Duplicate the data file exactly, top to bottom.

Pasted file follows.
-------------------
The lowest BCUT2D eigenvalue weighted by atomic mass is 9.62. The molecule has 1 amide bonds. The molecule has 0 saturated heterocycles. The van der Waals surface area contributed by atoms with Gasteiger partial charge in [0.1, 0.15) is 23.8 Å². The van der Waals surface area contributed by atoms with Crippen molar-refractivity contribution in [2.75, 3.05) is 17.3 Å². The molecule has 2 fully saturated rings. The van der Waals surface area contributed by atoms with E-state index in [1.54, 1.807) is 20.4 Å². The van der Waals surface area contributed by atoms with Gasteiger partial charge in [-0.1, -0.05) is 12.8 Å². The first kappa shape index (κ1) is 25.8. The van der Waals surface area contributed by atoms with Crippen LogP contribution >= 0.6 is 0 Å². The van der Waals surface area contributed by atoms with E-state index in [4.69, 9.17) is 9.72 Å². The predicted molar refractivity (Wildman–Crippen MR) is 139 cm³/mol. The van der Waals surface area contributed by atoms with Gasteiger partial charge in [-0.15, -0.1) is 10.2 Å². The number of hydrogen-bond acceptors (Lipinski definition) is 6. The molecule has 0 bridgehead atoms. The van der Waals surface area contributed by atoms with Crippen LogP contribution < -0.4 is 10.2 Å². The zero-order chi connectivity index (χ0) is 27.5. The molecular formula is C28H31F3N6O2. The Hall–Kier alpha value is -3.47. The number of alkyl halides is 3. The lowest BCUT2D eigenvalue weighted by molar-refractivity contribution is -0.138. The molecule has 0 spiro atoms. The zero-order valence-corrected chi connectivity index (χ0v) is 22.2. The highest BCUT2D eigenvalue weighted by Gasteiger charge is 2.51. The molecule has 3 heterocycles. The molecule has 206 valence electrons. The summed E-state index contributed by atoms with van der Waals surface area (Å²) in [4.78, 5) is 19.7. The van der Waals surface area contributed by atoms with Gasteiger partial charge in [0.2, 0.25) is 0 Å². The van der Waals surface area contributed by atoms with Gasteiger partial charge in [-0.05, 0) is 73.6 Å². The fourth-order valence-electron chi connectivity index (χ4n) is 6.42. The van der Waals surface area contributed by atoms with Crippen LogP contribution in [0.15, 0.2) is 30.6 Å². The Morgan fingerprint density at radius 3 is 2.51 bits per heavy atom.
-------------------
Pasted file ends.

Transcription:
The lowest BCUT2D eigenvalue weighted by atomic mass is 9.62. The molecule has 1 amide bonds. The molecule has 0 saturated heterocycles. The van der Waals surface area contributed by atoms with Gasteiger partial charge in [0.1, 0.15) is 23.8 Å². The van der Waals surface area contributed by atoms with Crippen molar-refractivity contribution in [2.75, 3.05) is 17.3 Å². The molecule has 2 fully saturated rings. The van der Waals surface area contributed by atoms with E-state index in [1.54, 1.807) is 20.4 Å². The van der Waals surface area contributed by atoms with Gasteiger partial charge in [-0.1, -0.05) is 12.8 Å². The first kappa shape index (κ1) is 25.8. The van der Waals surface area contributed by atoms with Crippen LogP contribution >= 0.6 is 0 Å². The van der Waals surface area contributed by atoms with E-state index in [4.69, 9.17) is 9.72 Å². The predicted molar refractivity (Wildman–Crippen MR) is 139 cm³/mol. The van der Waals surface area contributed by atoms with Gasteiger partial charge in [-0.15, -0.1) is 10.2 Å². The number of hydrogen-bond acceptors (Lipinski definition) is 6. The molecule has 0 bridgehead atoms. The van der Waals surface area contributed by atoms with Crippen LogP contribution < -0.4 is 10.2 Å². The zero-order chi connectivity index (χ0) is 27.5. The molecular formula is C28H31F3N6O2. The Hall–Kier alpha value is -3.47. The number of alkyl halides is 3. The lowest BCUT2D eigenvalue weighted by molar-refractivity contribution is -0.138. The molecule has 0 spiro atoms. The zero-order valence-corrected chi connectivity index (χ0v) is 22.2. The highest BCUT2D eigenvalue weighted by Gasteiger charge is 2.51. The molecule has 3 heterocycles. The molecule has 206 valence electrons. The summed E-state index contributed by atoms with van der Waals surface area (Å²) in [4.78, 5) is 19.7. The van der Waals surface area contributed by atoms with Gasteiger partial charge in [0.2, 0.25) is 0 Å². The van der Waals surface area contributed by atoms with Gasteiger partial charge in [-0.05, 0) is 73.6 Å². The fourth-order valence-electron chi connectivity index (χ4n) is 6.42. The van der Waals surface area contributed by atoms with Crippen LogP contribution in [0.15, 0.2) is 30.6 Å². The Morgan fingerprint density at radius 3 is 2.51 bits per heavy atom.